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Microsoft introduces 'sign language view' on Microsoft Teams Rooms

Signers—those who use sign language, including sign language interpreters and persons who are deaf or hard of hearing—can keep one another prioritised and in a consistent on-screen location by using the Sign Language View meeting experience in Microsoft Teams for Windows, Mac, and the web.



Users can give priority to up to two other signers' video streams in order to have their streams take centre stage when using Sign Language View, which offers a more predictable, static meeting experience. The prioritised video streams show up with the correct aspect ratio and maximum quality when Sign Language View is turned on. During a meeting, you can enable Sign Language View on-the-fly, or you can make it a setting that applies to all of your calls.


The video feeds of the people you've chosen remain visible on centre stage while their videos are on and03 sign language view is enabled. Without interfering with the sign language interpreter, additional individuals can also be highlighted or pinched, according to Microsoft. "The prioritised signer video switches positions when content is shared in the meeting, but it stays in a higher quality and larger size than the video feeds of the other participants."



The New Accessibility Settings Pane for Microsoft Teams


Microsoft Teams now includes a sticky Accessibility pane in addition to the sign language view. Within the pane, users can easily enable/disable the sign language view and live captions by default. Participants in the meeting can also select preferred signers. The new sign language view and accessibility pane are now available for Microsoft Teams desktop and web users enrolled in the public preview programme, According to Microsoft. The company intends to make these features available to all commercial and government customers in the coming weeks.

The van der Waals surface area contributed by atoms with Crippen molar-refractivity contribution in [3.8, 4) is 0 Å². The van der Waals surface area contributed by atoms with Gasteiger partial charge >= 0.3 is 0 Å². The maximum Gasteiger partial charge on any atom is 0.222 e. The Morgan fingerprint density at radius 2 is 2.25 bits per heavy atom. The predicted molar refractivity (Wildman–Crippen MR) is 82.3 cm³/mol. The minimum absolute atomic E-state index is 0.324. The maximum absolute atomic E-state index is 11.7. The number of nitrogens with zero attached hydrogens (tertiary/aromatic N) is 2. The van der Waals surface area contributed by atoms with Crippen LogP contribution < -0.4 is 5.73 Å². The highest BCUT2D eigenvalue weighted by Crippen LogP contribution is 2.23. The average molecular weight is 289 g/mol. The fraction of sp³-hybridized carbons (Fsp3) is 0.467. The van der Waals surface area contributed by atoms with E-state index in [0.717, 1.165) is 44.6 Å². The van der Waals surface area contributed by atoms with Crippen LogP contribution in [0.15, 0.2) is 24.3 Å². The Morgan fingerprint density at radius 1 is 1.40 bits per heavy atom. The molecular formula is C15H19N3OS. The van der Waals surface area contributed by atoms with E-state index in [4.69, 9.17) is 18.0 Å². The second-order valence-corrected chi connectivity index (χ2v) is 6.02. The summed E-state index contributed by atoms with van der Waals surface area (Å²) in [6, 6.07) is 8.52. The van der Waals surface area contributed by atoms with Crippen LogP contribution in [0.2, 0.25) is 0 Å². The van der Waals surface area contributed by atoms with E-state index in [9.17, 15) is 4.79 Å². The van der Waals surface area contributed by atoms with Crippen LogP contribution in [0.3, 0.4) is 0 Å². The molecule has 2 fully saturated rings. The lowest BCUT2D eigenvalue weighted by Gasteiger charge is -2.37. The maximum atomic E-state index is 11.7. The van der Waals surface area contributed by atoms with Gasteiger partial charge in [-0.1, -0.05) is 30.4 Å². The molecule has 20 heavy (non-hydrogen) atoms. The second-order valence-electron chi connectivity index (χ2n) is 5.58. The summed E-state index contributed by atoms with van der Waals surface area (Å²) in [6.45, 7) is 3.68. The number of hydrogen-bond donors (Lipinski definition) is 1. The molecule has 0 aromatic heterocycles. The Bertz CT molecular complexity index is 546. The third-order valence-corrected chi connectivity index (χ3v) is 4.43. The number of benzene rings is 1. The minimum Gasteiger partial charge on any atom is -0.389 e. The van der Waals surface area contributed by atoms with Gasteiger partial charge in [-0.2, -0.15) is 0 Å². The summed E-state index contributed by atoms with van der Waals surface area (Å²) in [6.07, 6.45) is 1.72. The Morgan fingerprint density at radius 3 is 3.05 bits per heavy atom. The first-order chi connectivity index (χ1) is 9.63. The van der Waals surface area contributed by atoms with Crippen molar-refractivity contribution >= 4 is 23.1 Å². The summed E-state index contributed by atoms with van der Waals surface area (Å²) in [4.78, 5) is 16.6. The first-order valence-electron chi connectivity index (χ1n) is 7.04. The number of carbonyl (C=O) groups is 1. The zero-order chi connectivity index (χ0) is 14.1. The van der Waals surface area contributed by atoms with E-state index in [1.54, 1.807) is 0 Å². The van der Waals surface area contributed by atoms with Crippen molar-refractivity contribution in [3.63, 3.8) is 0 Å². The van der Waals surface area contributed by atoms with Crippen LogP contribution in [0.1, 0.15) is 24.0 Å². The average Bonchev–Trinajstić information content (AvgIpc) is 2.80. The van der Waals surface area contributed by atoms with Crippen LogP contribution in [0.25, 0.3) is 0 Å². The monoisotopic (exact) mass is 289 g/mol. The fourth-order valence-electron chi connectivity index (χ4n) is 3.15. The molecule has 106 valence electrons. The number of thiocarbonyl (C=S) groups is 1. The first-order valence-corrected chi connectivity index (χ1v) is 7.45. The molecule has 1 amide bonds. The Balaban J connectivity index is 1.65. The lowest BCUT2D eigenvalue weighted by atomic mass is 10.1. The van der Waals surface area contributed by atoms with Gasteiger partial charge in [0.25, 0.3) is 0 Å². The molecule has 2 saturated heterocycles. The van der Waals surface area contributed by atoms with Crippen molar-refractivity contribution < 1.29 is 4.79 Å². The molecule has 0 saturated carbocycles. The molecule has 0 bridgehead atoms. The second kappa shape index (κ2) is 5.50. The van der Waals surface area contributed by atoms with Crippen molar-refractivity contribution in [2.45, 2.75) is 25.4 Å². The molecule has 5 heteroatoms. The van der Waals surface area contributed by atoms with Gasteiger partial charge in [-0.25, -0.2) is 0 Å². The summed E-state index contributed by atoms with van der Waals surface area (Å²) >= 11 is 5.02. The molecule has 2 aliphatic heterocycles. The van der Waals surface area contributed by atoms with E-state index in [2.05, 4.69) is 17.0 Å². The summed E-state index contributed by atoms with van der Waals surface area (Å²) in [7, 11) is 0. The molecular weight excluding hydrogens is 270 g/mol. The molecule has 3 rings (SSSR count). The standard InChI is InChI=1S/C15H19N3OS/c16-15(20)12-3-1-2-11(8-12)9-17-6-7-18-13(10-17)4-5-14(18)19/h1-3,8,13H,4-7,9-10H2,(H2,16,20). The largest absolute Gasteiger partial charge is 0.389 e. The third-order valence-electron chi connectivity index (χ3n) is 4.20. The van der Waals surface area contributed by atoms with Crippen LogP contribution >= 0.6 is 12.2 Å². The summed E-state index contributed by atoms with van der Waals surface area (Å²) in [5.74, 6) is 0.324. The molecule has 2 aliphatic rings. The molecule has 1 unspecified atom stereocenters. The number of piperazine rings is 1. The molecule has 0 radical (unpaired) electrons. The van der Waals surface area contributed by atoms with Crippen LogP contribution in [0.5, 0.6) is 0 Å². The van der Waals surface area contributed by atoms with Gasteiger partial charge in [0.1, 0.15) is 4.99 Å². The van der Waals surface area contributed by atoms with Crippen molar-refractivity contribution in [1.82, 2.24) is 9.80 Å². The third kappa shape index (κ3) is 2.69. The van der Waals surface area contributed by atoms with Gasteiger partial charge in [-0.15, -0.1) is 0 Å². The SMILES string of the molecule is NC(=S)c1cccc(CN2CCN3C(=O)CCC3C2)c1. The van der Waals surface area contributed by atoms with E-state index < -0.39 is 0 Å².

how to add sign language to a video?


To enable Sign Language View across all your meetings by default, in Microsoft Teams, select (Settings and more) > Settings > Accessibility, and then turn on Sign Language.

If you work with the same sign language interpreters inside of your organization on a daily basis, you can list them in the Accessibility tab, so they always show up in the list of signers in Sign Language View. In the Accessibility tab, you can also turn on captions across all your meetings.


Setting these preferences before a meeting makes it easier to join calls more quickly, so you can catch those first few minutes of chitchat or dive right into a deeper conversation.



How to assign interpreters before a meeting?


You can assign sign language interpreters as priority people before your meeting. To pre-assign an interpreter prior to a meeting, the interpreter needs to be in your organization.

  1. Select (Settings and more) > Settings > Accessibility, and then turn on Sign Language.